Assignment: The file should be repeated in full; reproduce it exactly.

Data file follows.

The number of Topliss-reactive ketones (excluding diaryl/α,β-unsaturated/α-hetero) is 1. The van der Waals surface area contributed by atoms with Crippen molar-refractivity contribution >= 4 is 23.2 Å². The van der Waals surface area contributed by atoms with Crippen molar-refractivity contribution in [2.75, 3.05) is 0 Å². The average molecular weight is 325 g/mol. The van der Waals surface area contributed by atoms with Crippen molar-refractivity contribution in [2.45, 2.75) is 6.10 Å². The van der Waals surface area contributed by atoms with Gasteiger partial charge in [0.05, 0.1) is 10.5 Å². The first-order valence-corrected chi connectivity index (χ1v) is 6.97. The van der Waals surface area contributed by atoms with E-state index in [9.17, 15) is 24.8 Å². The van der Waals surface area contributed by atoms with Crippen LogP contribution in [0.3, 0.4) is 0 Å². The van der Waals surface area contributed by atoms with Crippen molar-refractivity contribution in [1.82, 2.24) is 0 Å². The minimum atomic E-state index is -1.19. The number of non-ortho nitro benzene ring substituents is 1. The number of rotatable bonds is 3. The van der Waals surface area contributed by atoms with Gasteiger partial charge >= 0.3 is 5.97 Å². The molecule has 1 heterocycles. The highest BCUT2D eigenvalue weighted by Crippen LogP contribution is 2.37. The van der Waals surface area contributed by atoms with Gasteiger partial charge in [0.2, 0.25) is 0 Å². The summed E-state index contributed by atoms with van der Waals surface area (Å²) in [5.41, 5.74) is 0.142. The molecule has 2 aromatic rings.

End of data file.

The number of Topliss-reactive ketones (excluding diaryl/α,β-unsaturated/α-hetero) is 1. The van der Waals surface area contributed by atoms with Crippen molar-refractivity contribution >= 4 is 23.2 Å². The van der Waals surface area contributed by atoms with Crippen molar-refractivity contribution in [2.75, 3.05) is 0 Å². The average molecular weight is 325 g/mol. The van der Waals surface area contributed by atoms with Crippen molar-refractivity contribution in [2.45, 2.75) is 6.10 Å². The van der Waals surface area contributed by atoms with Gasteiger partial charge in [0.05, 0.1) is 10.5 Å². The first-order valence-corrected chi connectivity index (χ1v) is 6.97. The van der Waals surface area contributed by atoms with E-state index in [9.17, 15) is 24.8 Å². The van der Waals surface area contributed by atoms with Crippen LogP contribution in [0.3, 0.4) is 0 Å². The van der Waals surface area contributed by atoms with Crippen molar-refractivity contribution in [1.82, 2.24) is 0 Å². The minimum atomic E-state index is -1.19. The number of non-ortho nitro benzene ring substituents is 1. The number of rotatable bonds is 3. The van der Waals surface area contributed by atoms with Gasteiger partial charge >= 0.3 is 5.97 Å². The molecule has 1 heterocycles. The highest BCUT2D eigenvalue weighted by Crippen LogP contribution is 2.37. The van der Waals surface area contributed by atoms with Gasteiger partial charge in [0.2, 0.25) is 0 Å². The summed E-state index contributed by atoms with van der Waals surface area (Å²) in [5.41, 5.74) is 0.142. The molecule has 2 aromatic rings.